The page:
Dr. LeslieBeth Wish

The holiday season is tough for many people. Family events and holiday parties with other couples remind us of our unhappiness in love-and often with our families. You can’t change your past, but you can certainly learn from it and use your discomfort with this time of year to motivate you to examine yourself, set new goals and strategies, and develop new ways of dealing with your family.

It’s okay to be anxious about making changes or facing your family’s questions or disapproval. Anxiety accompanies all important changes in life-and usually visits home! Time is ticking. Just what do you want on your tombstone: Here lies a woman who died lonely because she was too scared to get out there, get over past hurts and family reactions, and risk love?

Begin with small, concrete steps. Here’s a quick list of the most common issues of single women who want to find a partner.

Issue # 1: “There’s something wrong me because I’m single. I don’t have anyone to bring-or whom I want to bring-to family and friend gatherings. And I don’t enjoy being with my family on the holidays anyway.”

Do List your positive qualities and review them.

Turn your visits with your family into your personal research project about you and your family. Step back emotionally and observe what they taught you about love, trust, the world and men and women. Ask yourself: What does my family want from me? What do I want from them? Do I have to believe in their view of the world, love, and men and women?

Don’t measure your whole self by a few things such as being single.

Don’t get defensive, critical or argumentative; sulky and pouty or withdrawn and negative about yourself when you are with your family. SURPRISE THEM! Don’t do what you usually do. By acting differently, you change how they eventually must act and think about you. It’s normal for them to resist the new you at first. But stick with it. Let them see a new you, but do it without getting nasty. Remember, the person who loses her cool, loses the advantage.

Also, as a starting exercise in dealing with your family’s reactions, regard everything they do or say to you or about you as statements about themselves. Put yourself in observer mode so you minimize your reactivity. Instead, think whether you repeat the same patterns and beliefs of your parents-or you with your parents–in some way in your relationships.

Issue#2: “It’s too late for me to change–and I don’t know how.”

Do Review your past to learn about your dating patterns, fears and phase of life or life events that contributed to your falling in love when you did and why you picked a certain kind of man. Date lots of different kinds of men. And give most of them at least a second chance. Don’t rule out so quickly someone because he “isn’t your type.” After all, dating your type hasn’t worked.

Be brave, go forward and face your fears. Learn your unique stress triggers. For example, did you fall in love and find the next Mr. Too Wrong while you were experiencing a great deal of stress?

Don’t ignore, rationalize or minimize your past behavior. Time is short. Why make excuses when you know, really know in your heart that you are unhappy. But don’t give up or beat yourself up emotionally. Don’t be afraid of emotional pain or anxiety. Don’t do nothing and hope for the best. Don’t more of the same failed efforts. If your attempts to make changes don’t work, get professional help.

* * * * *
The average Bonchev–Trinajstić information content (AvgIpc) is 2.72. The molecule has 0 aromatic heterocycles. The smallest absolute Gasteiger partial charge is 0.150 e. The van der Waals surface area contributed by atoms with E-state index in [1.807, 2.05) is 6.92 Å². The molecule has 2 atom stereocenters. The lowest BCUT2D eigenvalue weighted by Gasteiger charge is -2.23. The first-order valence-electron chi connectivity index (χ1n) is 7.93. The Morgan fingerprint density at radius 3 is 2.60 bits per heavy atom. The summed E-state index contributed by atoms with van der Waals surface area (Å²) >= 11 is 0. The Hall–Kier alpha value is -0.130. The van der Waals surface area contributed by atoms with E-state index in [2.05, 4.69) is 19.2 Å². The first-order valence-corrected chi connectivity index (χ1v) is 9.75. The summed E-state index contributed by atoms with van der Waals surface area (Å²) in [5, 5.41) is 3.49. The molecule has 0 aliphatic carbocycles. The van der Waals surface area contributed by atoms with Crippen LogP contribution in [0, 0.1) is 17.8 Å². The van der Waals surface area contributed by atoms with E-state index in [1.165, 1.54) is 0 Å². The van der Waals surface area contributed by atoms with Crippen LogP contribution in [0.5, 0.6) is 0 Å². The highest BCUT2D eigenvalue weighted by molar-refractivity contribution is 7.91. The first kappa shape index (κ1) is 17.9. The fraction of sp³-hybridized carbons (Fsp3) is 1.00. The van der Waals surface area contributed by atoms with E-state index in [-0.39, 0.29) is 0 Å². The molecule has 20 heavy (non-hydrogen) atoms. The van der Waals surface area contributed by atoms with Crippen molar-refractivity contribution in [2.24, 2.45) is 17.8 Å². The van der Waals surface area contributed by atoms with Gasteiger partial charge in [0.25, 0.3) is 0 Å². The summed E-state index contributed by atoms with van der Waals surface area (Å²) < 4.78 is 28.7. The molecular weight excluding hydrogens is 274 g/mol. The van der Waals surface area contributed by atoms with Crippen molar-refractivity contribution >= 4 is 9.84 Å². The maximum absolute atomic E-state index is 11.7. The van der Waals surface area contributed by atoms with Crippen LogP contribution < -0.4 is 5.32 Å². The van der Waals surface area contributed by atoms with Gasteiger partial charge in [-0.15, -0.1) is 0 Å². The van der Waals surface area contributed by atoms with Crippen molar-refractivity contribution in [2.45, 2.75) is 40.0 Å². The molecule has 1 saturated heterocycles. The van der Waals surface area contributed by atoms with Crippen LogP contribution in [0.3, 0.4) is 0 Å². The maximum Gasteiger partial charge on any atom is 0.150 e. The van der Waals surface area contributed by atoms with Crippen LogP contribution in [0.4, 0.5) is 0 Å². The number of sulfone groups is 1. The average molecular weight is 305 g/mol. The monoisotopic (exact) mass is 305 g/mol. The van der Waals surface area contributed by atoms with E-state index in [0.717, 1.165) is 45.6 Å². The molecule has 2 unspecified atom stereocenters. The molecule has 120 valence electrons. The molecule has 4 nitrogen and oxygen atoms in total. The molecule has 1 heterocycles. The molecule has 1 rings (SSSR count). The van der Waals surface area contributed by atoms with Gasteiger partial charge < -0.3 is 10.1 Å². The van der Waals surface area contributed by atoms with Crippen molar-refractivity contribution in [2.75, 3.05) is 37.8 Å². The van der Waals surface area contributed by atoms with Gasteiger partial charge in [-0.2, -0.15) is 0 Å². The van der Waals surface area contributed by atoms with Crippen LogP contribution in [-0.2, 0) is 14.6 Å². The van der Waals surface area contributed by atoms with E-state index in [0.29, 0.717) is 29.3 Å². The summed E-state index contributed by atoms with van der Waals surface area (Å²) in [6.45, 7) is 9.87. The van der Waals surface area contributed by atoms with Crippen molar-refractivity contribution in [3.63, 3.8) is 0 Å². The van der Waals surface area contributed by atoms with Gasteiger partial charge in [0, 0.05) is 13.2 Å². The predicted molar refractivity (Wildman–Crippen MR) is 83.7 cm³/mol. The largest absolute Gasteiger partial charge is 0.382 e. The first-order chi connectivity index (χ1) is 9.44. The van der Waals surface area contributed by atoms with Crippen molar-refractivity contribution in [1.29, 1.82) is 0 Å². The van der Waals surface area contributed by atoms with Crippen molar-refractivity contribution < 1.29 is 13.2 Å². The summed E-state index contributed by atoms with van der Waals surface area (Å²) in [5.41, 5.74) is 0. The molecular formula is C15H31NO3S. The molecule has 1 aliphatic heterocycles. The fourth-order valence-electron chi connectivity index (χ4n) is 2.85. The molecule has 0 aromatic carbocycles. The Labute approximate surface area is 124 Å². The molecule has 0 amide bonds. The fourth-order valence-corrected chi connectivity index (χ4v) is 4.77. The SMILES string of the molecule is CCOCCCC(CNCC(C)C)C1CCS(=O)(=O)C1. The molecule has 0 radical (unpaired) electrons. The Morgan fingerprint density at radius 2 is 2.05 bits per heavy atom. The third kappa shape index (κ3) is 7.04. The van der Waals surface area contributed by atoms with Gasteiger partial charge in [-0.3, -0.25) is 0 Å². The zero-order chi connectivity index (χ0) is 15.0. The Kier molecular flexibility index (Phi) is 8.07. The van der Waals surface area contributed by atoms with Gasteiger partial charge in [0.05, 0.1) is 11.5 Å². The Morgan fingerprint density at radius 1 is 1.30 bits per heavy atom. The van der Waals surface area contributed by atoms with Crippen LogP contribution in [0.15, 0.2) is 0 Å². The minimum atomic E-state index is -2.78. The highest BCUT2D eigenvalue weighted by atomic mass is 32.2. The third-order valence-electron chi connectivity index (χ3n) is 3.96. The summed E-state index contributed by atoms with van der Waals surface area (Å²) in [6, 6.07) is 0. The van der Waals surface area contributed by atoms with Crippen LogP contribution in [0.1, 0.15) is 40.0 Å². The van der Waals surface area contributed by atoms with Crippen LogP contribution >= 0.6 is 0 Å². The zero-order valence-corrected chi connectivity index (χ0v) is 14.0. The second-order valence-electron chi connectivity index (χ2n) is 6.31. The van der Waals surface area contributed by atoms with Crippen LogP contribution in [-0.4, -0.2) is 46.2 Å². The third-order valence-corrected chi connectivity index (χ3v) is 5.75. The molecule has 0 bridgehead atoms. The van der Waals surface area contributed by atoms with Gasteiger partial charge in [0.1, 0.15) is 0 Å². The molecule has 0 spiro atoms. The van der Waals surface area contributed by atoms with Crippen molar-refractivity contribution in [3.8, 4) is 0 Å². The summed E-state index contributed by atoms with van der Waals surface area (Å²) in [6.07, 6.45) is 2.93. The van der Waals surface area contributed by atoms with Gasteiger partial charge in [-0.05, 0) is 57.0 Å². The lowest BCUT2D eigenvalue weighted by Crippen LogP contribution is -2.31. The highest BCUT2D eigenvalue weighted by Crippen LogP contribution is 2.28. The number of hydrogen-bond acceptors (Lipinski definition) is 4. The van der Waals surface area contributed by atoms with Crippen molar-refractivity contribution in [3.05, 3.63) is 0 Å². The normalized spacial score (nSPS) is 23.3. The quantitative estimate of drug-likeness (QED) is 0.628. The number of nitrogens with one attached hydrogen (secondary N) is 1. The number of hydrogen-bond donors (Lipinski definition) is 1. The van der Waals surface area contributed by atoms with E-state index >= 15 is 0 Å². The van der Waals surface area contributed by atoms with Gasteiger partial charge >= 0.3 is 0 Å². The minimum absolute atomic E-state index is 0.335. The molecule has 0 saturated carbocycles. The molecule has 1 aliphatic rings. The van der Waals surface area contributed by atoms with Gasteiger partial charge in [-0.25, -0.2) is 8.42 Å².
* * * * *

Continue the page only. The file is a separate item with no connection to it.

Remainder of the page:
Issue #3: “I don’t have the time so I’ll just get depressed now and worry about feeling or looking better later. Besides, I’ve been hurt, I’m not ready and it’s too hard to date anyway. And if love is in the cards, then it will just happen. They say it comes into your life when you’re not looking.”

Do Get specific about what you want to change. If you want to lose weight, for example, join a gym, get a trainer, go with friends to the gym, and control your portions. And don’t fall for your BS excuse: “I’m not ready.” What are you waiting for-a horrible report from your doctor? Or for Mr. Right-Enough to just waltz into your life? Good things rarely drop out of the sky. Opportunities come to the prepared mind and proactive behavior.

Volunteer–it’s the best depression-buster. If your depression won’t lift, go see your doctor.

Forgive yourself. The only thing you gain by beating yourself up is that you stay the same. But being in the same-old/same-old situation is what’s making you so unhappy. Withstand the emotional discomfort and make a commitment to changing what’s bothering you the most. Measure your progress in no less than two week intervals. Allow for “forgiveness wiggle room.”

Seek different types of men and learn what you like and don’t like about them–and what you need and don’t need for yourself. Make your goal to read men and trust your judgment of them–instead of making your goal to find The One.

Don’t plod along, do nothing and hope for the best. Don’t isolate yourself and hide out-or hope that men will somehow just find you.

Don’t punish yourself with too much food, drink or drugs.

Dr. LeslieBeth Wish is both a nationally recognized psychologist and licensed clinical social worker. You can read her weekly column, “Relationship Realities,” by going to www.qualityhealth.com (a Top Ten Health Site) and signing up for the Relationships and Sexual Health Newsletter. She is doing research for her book on the love issues of today’s successful women. Join the research and help other women by going to www.lovevictory.com , clicking in the Research box and taking the online survey. It takes about 17 minutes to take it, you leave all your contact information at the end and write the word WE, she will contact you with FREE feedback & suggestions.